Systems should be transparent to users. Users should go to one interface to accomplish everything they need to do. Easier said than done!

About three years ago at KM World I heard the first description of an enterprise content management. It was great to see a diagram that showed the linking of document management, imaging, records management, web content management, customer relationship systems, etc. Since that time, it seems that this term is being considered a given. An article by John Harvey in this month’s AIIM magazine, stated at “almost all of you reading this understand that enterprise content management is an umbrella term of many technologies.”

At this year’s KM World conference I heard a lot of discussion that the layers you add on top of the system is what adds value (another way to describe ECM). Yair Dembinsky’s presentation was one of the best examples what he called network-centric CM.

A few of our staff members just returned from Stellent’s Cresendo conference. One of the first comments that I heard was “in organizations where the CMS really screamed, it was because the systems were integrated.” At the conference, one CMS manager kept raving about the web team that was using the CMS data. He stated that the CMS was the foundation and his goal for CMS to have the best information (organized, have good metadata, etc.). The web integration was what made all his efforts worth while.

An issue I heard that was discussed was legacy systems. If you could start all over, you’d probably have different systems all that easily integrate with each other. In reality, you have what you have and to change systems requires a lot of time and money. Therefore, the focus needs to be on integrating the systems that you have. Changing systems, while not unheard of, should be part of a long range plan.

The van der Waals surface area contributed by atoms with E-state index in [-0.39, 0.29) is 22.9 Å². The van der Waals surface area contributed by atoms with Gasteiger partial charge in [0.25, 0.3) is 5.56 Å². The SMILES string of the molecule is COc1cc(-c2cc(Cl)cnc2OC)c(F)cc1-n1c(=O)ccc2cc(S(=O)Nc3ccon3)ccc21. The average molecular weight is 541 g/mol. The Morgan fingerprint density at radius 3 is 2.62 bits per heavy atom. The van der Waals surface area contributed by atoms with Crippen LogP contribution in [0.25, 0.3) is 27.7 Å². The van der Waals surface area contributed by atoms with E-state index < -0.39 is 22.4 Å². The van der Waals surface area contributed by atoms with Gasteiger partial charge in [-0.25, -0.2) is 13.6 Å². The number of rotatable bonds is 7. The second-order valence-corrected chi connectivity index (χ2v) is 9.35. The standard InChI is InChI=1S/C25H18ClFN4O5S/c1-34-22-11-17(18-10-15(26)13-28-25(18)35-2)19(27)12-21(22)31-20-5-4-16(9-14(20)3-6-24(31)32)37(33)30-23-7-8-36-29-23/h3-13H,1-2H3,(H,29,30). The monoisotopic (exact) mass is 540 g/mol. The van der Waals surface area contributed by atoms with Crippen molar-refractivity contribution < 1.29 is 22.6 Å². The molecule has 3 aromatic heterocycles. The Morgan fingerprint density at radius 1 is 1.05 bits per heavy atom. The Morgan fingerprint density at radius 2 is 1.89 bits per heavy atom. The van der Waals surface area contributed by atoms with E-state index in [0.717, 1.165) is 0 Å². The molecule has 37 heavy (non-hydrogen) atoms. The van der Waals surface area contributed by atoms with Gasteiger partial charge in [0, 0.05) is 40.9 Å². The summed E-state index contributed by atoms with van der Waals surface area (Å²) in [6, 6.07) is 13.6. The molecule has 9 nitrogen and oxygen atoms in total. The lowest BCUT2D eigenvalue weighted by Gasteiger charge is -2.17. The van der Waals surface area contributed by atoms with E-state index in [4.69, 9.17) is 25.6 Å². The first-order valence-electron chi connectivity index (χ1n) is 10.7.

A good article on enterprise thinking is posted on James Robertson’s site, Column Two and entitled, Grand enterprise projects: why are we wasting our time?. The article questions grand enterprise efforts and recommends, “instead of trying to eat the elephant whole, perhaps the better way is to take one bite at a time? Individual business units are not well-placed to solve many business problems. A centralised team of skilled (and resourced) project staff can do much to quickly develop small but useful solutions.”

This is interesting thinking as we are getting ready to develop our organization IT plan. My take home from this is to think long-term (the fully integrated enterprise system), but to approach this as a series of steps that allows you to keep your business running, while making needed business improvements. The key to integrating your systems is integrating your units and people.

Wednesday, February 01, 2006

Implementing keyword tagging - Part 2

It's all about process - Most of our research staff are engineers, so when we rollout our keyword process, we received a lot of detailed questions, many of which we hadn't considered. So we went back to the drawing board and further defined the process. It never ceases to amaze me how many details are involved with even the simplest of processes. However, not addressing them can bring the best laid plans to a screaching halt.

One of the more interesting twists in this latest revision to our process is that project managers (PMs ) will conduct the tagging for our next go-round of projects using a paper form. The paper form will be reviewed and then given to an administrative assistant to enter into the CMS. While contrary to our goal of doing everything electronic, using paper will save PM's time and be easier to implement.

A key lesson here, "remember the goal is to make the process as easy as possible. To accomplish that, use whatever means works the best." Of course, this doesn't preclude us for developing and implementing an electronic process in the future, which I hope is sooner rather than later.